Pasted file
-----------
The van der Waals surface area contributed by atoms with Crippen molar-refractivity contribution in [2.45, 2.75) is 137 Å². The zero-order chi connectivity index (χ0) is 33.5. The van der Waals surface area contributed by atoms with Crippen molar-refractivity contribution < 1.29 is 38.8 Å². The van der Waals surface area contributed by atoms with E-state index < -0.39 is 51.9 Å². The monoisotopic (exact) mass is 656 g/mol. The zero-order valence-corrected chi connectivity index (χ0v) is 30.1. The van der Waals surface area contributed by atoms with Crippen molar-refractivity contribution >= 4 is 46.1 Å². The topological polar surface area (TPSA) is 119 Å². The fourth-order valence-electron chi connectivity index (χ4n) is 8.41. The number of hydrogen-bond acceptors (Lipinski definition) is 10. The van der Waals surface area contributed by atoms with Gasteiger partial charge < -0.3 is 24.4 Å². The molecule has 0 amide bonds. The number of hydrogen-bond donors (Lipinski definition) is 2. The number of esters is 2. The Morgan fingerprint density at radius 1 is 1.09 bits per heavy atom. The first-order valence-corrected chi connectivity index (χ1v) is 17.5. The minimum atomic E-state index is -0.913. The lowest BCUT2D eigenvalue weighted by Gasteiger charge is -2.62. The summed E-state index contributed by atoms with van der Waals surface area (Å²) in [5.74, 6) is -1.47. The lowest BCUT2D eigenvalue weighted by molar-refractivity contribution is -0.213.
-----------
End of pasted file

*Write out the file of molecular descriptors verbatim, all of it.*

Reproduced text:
The van der Waals surface area contributed by atoms with Crippen molar-refractivity contribution in [2.45, 2.75) is 137 Å². The zero-order chi connectivity index (χ0) is 33.5. The van der Waals surface area contributed by atoms with Crippen molar-refractivity contribution < 1.29 is 38.8 Å². The van der Waals surface area contributed by atoms with E-state index < -0.39 is 51.9 Å². The monoisotopic (exact) mass is 656 g/mol. The zero-order valence-corrected chi connectivity index (χ0v) is 30.1. The van der Waals surface area contributed by atoms with Crippen molar-refractivity contribution >= 4 is 46.1 Å². The topological polar surface area (TPSA) is 119 Å². The fourth-order valence-electron chi connectivity index (χ4n) is 8.41. The number of hydrogen-bond acceptors (Lipinski definition) is 10. The van der Waals surface area contributed by atoms with Gasteiger partial charge < -0.3 is 24.4 Å². The molecule has 0 amide bonds. The number of hydrogen-bond donors (Lipinski definition) is 2. The number of esters is 2. The Morgan fingerprint density at radius 1 is 1.09 bits per heavy atom. The first-order valence-corrected chi connectivity index (χ1v) is 17.5. The minimum atomic E-state index is -0.913. The lowest BCUT2D eigenvalue weighted by Gasteiger charge is -2.62. The summed E-state index contributed by atoms with van der Waals surface area (Å²) in [5.74, 6) is -1.47. The lowest BCUT2D eigenvalue weighted by molar-refractivity contribution is -0.213.